Olive Oil. A liquid fat obtained from olives. Most commonly used for frying and dressings. Right? How much is there to know about olive oils? You wouldn’t think much, but, there is actually a lot to consider. The best, freshest ingredients make a huge difference to the taste of your meals, and olive oil is no exception. Here’s my quick synopsis of olive oil:
To start with there are literally hundreds of different varieties of olives. Like grapes, the variety grown depends on the climate and soil and whether the olives are to be pressed for oil or preserved for eating. All olives are green at first and turn black when they are fully ripe. The olive is one of three core food plants in Mediterranean cuisine, (the other two being wheat and grapes.)
The choice of olive oils on the store shelves can be somewhat overwhelming, particularly because olive oil has an enormous diversity of flavours. The taste, colour and smell is dependant on the country of origin, the soil on which the olives are grown, the variety of the olive the method of harvesting and of course the way the olives are pressed. These factors affect the quality which ultimately reflects the price too.
Cold pressed extra virgin olive oil is the best you can buy. Why? This indicates that no heat was used to extract the oil from the olives. Adding heat to the olives allows producers to extract more oil from the olives, but simultaneously destroys the delicate flavors and aromas that are so prized in a good extra virgin olive oil. It also has a lower level of oleic acid than other olive oil varieties and contains more of the natural vitamins and minerals found in olives. Note: Check for less than 1% olecic acid.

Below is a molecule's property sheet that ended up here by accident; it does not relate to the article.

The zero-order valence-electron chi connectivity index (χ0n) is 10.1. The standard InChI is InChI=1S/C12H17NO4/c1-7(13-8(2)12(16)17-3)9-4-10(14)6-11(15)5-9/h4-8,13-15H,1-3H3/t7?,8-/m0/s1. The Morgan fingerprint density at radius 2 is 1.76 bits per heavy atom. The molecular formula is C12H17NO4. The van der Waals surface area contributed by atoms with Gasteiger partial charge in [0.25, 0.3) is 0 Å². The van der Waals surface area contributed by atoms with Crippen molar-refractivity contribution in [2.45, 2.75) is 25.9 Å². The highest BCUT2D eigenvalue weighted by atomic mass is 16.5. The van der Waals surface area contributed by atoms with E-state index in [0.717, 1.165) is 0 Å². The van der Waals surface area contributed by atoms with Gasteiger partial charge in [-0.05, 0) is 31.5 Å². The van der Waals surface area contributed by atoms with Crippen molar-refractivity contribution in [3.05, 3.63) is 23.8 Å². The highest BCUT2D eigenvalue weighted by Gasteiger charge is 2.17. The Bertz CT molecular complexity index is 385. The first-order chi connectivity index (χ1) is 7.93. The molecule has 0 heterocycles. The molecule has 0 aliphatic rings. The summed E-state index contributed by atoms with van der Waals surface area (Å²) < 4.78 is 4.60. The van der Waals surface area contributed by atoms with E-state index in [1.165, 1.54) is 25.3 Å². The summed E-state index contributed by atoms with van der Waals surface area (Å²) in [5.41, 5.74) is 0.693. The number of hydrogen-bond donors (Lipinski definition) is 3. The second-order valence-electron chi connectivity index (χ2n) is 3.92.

What is olecic acid?
Olecic acid is a fatty acid that occurs naturally in various animal and vegetable fats and oils.
How to store olive oil?
Do be aware, olive oil does not improve with age. It is at its best up to a year after pressing. Store in a dark place and preferably in a glass bottle – like this it will last for up to 2 years. While you can cook with extra-virgin olive oil, it does have a lower smoke point than many other oils, which means it burns at a lower temperature. If you are on a budget save the pricey good quality stuff for dipping bread, dressing, dips, cold dishes, and use the less expensive stuff for cooking and baking.
In terms of my favourite supermarket olive oil I would choose Lucini everyday extra virgin olive. It is produced from 100% Argentinian olives and priced at approximately $22 for 1litre. In that price bracket I have found (in my humble opinion) that it has the best flavour for everyday use!
A short, but hopefully helpful write up about olive oil